Cured!
turned out to be C50 in the audio pre
amp.
replaced it with a leaded
electrolytic.

A little tip - for those who need it!
If you know that you are going to
replace a smd capacitor or resistor, I
find the easiest way to remove them is
to take a pair of small cutters
and cut the component in half.
Then, with a pair of tweezers, it's
easy to unsolder the two ends.

Peter G8FWY

---
This email has been checked for viruses
by AVG.
https://www.avg.com

iz oos
 

I would not break it in two, my Weller has a tip that If used slopes can touch both sides of the SMD. I just put the iron in the middle of the SMD a slight pressure and it goes away, it is that easy. If necessary adding solder also helps. It depends on the size of the smt. The ones used in ubitx are rather small and easy to remove.


Il 02/gen/2019 01:16, "Bob Lunsford via Groups.Io" <nocrud222=yahoo.com@groups.io> ha scritto:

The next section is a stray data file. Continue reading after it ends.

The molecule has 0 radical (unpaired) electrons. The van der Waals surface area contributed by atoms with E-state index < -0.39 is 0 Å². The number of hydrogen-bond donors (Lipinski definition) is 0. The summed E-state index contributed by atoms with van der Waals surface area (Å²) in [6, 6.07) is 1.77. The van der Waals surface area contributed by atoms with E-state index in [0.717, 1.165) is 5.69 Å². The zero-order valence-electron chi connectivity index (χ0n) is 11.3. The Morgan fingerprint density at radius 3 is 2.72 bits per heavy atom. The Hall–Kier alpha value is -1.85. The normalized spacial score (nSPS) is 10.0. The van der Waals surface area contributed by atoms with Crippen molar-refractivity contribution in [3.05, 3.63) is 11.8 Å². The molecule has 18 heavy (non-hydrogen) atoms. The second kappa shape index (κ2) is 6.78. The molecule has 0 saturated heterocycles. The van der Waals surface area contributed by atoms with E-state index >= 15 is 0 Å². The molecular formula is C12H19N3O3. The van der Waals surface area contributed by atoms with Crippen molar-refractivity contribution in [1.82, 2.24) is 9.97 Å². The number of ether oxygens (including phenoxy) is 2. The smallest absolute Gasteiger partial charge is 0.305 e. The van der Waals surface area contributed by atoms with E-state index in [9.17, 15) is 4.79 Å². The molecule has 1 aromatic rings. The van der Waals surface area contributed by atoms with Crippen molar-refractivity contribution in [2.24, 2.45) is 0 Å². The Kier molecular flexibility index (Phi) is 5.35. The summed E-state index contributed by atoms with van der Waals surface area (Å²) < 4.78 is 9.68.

I saw a hint about removing SMD devices some time ago.

If you do not have any tools for removing them, here is
the hint:

First, use a solder-sucker or wicking and remove any
excess solder. Then loop a #28 or so enameled wire under
the device and while heating the end, pull the wire out which
causes a gap at the end where heat is applied. Then you
can heat the other end and it will be easy to remove the
device.

I also wondered about snapping the device in two but was
worried that the stress could lift the pad/s. So far I have not
found it necessary to remove any SMD device but now you
have another suggested method for doing it.

Bob — KK5$


--------------------------------------------
On Tue, 1/1/19, Peter Russell <peter.russell@...> wrote:

 Subject: [BITX20] Microphony
 To: BITX20@groups.io
 Date: Tuesday, January 1, 2019, 7:06 AM

 Cured!
 turned out to be C50 in the audio pre
 amp.
 replaced it with a leaded
 electrolytic.

 A little tip - for those who need it!
 If you know that you are going to
 replace a smd capacitor or resistor, I
 find the easiest way to remove them is
 to take a pair of small cutters
 and cut the component in half.
 Then, with a pair of tweezers, it's
 easy to unsolder the two ends.